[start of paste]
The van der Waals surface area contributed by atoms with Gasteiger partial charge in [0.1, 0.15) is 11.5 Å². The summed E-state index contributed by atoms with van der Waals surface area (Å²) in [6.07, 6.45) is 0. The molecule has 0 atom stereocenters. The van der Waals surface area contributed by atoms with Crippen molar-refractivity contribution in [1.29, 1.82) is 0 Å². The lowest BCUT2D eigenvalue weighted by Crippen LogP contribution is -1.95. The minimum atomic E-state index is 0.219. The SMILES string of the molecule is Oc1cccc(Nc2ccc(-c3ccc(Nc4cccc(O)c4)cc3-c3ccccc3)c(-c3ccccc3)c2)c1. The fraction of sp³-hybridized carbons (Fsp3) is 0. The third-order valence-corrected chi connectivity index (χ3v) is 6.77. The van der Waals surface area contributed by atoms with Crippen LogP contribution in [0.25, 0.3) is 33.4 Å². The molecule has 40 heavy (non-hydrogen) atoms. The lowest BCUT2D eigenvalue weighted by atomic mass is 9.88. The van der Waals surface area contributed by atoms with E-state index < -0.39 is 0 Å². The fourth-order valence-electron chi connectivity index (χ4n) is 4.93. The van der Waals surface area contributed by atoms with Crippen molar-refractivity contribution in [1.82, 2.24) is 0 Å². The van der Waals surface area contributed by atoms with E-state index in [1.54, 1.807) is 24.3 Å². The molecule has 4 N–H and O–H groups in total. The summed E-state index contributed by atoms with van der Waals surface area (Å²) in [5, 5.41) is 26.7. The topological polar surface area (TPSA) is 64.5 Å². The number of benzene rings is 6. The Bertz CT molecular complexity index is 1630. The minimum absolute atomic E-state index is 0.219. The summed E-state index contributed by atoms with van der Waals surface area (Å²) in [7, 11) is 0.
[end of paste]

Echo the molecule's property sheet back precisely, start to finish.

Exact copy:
The van der Waals surface area contributed by atoms with Gasteiger partial charge in [0.1, 0.15) is 11.5 Å². The summed E-state index contributed by atoms with van der Waals surface area (Å²) in [6.07, 6.45) is 0. The molecule has 0 atom stereocenters. The van der Waals surface area contributed by atoms with Crippen molar-refractivity contribution in [1.29, 1.82) is 0 Å². The lowest BCUT2D eigenvalue weighted by Crippen LogP contribution is -1.95. The minimum atomic E-state index is 0.219. The SMILES string of the molecule is Oc1cccc(Nc2ccc(-c3ccc(Nc4cccc(O)c4)cc3-c3ccccc3)c(-c3ccccc3)c2)c1. The fraction of sp³-hybridized carbons (Fsp3) is 0. The third-order valence-corrected chi connectivity index (χ3v) is 6.77. The van der Waals surface area contributed by atoms with Crippen LogP contribution in [0.25, 0.3) is 33.4 Å². The molecule has 40 heavy (non-hydrogen) atoms. The lowest BCUT2D eigenvalue weighted by atomic mass is 9.88. The van der Waals surface area contributed by atoms with E-state index < -0.39 is 0 Å². The fourth-order valence-electron chi connectivity index (χ4n) is 4.93. The van der Waals surface area contributed by atoms with Crippen molar-refractivity contribution in [1.82, 2.24) is 0 Å². The van der Waals surface area contributed by atoms with E-state index in [1.54, 1.807) is 24.3 Å². The molecule has 4 N–H and O–H groups in total. The summed E-state index contributed by atoms with van der Waals surface area (Å²) in [5, 5.41) is 26.7. The topological polar surface area (TPSA) is 64.5 Å². The number of benzene rings is 6. The Bertz CT molecular complexity index is 1630. The minimum absolute atomic E-state index is 0.219. The summed E-state index contributed by atoms with van der Waals surface area (Å²) in [7, 11) is 0.